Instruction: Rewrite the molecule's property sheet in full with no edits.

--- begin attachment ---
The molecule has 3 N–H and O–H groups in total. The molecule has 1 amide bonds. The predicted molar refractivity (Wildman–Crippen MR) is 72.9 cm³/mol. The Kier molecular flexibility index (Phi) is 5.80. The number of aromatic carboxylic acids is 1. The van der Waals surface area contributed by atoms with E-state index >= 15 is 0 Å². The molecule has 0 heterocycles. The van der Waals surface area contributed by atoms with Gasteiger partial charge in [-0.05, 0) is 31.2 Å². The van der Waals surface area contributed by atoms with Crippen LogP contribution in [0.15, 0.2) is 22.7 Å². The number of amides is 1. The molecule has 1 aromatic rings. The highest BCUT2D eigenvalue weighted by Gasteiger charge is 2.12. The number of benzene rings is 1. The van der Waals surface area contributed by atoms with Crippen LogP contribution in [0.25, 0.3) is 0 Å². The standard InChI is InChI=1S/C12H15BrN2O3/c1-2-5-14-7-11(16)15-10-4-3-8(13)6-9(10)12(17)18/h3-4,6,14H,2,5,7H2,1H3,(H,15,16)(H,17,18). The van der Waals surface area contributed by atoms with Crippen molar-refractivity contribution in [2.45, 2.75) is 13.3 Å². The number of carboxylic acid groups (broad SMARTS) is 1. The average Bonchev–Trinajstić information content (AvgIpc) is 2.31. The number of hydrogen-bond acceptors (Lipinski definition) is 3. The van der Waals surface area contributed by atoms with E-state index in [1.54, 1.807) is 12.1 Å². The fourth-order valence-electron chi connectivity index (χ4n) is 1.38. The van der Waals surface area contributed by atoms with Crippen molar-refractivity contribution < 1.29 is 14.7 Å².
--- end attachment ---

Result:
The molecule has 3 N–H and O–H groups in total. The molecule has 1 amide bonds. The predicted molar refractivity (Wildman–Crippen MR) is 72.9 cm³/mol. The Kier molecular flexibility index (Phi) is 5.80. The number of aromatic carboxylic acids is 1. The van der Waals surface area contributed by atoms with E-state index >= 15 is 0 Å². The molecule has 0 heterocycles. The van der Waals surface area contributed by atoms with Gasteiger partial charge in [-0.05, 0) is 31.2 Å². The van der Waals surface area contributed by atoms with Crippen LogP contribution in [0.15, 0.2) is 22.7 Å². The number of amides is 1. The molecule has 1 aromatic rings. The highest BCUT2D eigenvalue weighted by Gasteiger charge is 2.12. The number of benzene rings is 1. The van der Waals surface area contributed by atoms with Crippen LogP contribution in [0.25, 0.3) is 0 Å². The standard InChI is InChI=1S/C12H15BrN2O3/c1-2-5-14-7-11(16)15-10-4-3-8(13)6-9(10)12(17)18/h3-4,6,14H,2,5,7H2,1H3,(H,15,16)(H,17,18). The van der Waals surface area contributed by atoms with Crippen molar-refractivity contribution in [2.45, 2.75) is 13.3 Å². The number of carboxylic acid groups (broad SMARTS) is 1. The average Bonchev–Trinajstić information content (AvgIpc) is 2.31. The number of hydrogen-bond acceptors (Lipinski definition) is 3. The van der Waals surface area contributed by atoms with E-state index in [1.54, 1.807) is 12.1 Å². The fourth-order valence-electron chi connectivity index (χ4n) is 1.38. The van der Waals surface area contributed by atoms with Crippen molar-refractivity contribution < 1.29 is 14.7 Å².